U.S. intelligence officials have withheld sensitive intelligence from President Donald Trump because they are concerned it could be leaked or compromised, according to current and former officials familiar with the matter.
The officials’ decision to keep information from Mr. Trump underscores the deep mistrust that has developed between the intelligence community and the president over his team’s contacts with the Russian government, as well as the enmity he has shown toward U.S. spy agencies. On Wednesday, Mr. Trump accused the agencies of leaking information to undermine him.
In some of these cases of withheld information, officials have decided not to show Mr. Trump the sources and methods that the intelligence agencies use to collect information, the current and former officials said. Those sources and methods could include, for instance, the means that an agency uses to spy on a foreign government.
“This is not about who won the election. This is about concerns about institutional integrity,” said Mark Lowenthal, a former senior intelligence official.
“It’s probably unprecedented to have this difficult a relationship between a president and the intelligence agencies,” Mr. Lowenthal said. “I can’t recall ever seeing this level of friction. And it’s just not good for the country.”
This is absolutely extraordinary, any way you look at it. On one hand, you could say that the spy agencies are being patriotic, defending the country’s best interests over that of its president, who they considered compromised by Russia (or at least some in his inner circle may be compromised). Think about what that means.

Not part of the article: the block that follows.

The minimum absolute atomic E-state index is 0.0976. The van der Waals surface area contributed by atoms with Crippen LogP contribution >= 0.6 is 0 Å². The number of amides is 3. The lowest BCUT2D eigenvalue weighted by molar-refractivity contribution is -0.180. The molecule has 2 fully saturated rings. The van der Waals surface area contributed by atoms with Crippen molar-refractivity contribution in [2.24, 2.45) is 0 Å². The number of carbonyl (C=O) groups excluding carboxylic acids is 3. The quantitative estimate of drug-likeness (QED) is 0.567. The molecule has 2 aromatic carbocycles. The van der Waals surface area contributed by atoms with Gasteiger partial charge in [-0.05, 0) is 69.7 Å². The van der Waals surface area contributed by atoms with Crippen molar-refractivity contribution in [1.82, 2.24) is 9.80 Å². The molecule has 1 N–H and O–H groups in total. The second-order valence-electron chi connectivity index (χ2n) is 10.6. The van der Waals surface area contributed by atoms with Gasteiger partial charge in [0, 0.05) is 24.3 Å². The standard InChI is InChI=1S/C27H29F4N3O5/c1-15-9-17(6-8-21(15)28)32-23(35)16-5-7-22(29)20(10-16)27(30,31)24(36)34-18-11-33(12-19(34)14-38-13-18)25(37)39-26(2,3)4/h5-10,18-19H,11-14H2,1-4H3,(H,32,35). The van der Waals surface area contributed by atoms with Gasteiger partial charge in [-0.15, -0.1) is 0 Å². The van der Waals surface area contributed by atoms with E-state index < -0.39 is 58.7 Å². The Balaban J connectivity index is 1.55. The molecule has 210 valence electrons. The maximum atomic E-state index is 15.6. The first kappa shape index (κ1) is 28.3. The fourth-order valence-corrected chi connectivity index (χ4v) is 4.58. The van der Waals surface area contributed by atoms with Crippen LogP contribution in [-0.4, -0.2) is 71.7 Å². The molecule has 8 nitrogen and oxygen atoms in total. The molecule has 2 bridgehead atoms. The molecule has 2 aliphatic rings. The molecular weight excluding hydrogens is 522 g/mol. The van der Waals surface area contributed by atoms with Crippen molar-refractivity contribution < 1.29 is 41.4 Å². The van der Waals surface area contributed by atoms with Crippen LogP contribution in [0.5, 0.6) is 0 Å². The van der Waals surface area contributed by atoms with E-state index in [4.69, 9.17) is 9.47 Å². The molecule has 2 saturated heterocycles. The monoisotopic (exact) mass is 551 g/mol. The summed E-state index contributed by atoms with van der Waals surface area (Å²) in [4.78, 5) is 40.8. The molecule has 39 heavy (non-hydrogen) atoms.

On the other hand, you could say that the spy agencies are attempting to undermine a democratically elected president, thereby carrying out a soft coup. That is Damon Linker’s view. Excerpt:
The United States is much better off without Michael Flynn serving as national security adviser. But no one should be cheering the way he was brought down.
The whole episode is evidence of the precipitous and ongoing collapse of America’s democratic institutions — not a sign of their resiliency. Flynn’s ouster was a soft coup (or political assassination) engineered by anonymous intelligence community bureaucrats. The results might be salutary, but this isn’t the way a liberal democracy is supposed to function.
Unelected intelligence analysts work for the president, not the other way around. Far too many Trump critics appear not to care that these intelligence agents leaked highly sensitive information to the press — mostly because Trump critics are pleased with the result. “Finally,” they say, “someone took a stand to expose collusion between the Russians and a senior aide to the president!” It is indeed important that someone took such a stand. But it matters greatly who that someone is and how they take their stand. Members of the unelected, unaccountable intelligence community are not the right someone, especially when they target a senior aide to the president by leaking anonymously to newspapers the content of classified phone intercepts, where the unverified, unsubstantiated information can inflict politically fatal damage almost instantaneously.
Either way, this is bad. This is really bad.
Meanwhile, there’s a country to govern, right? What about getting things done? The New York Times reports:
Congressional Republicans, who craved unified control of the government to secure their aggressive conservative agenda, have instead found themselves on a legislative elliptical trainer, gliding toward nowhere.
After moving to start rolling back the Affordable Care Act just days after President Trump was sworn in last month, Republican lawmakers and Mr. Trump have yet to deliver on any of the sweeping legislation they promised. Efforts to come up with a replacement for the health care law have been stymied by disagreements among Republicans about how to proceed. The same is true for a proposed overhaul of the tax code.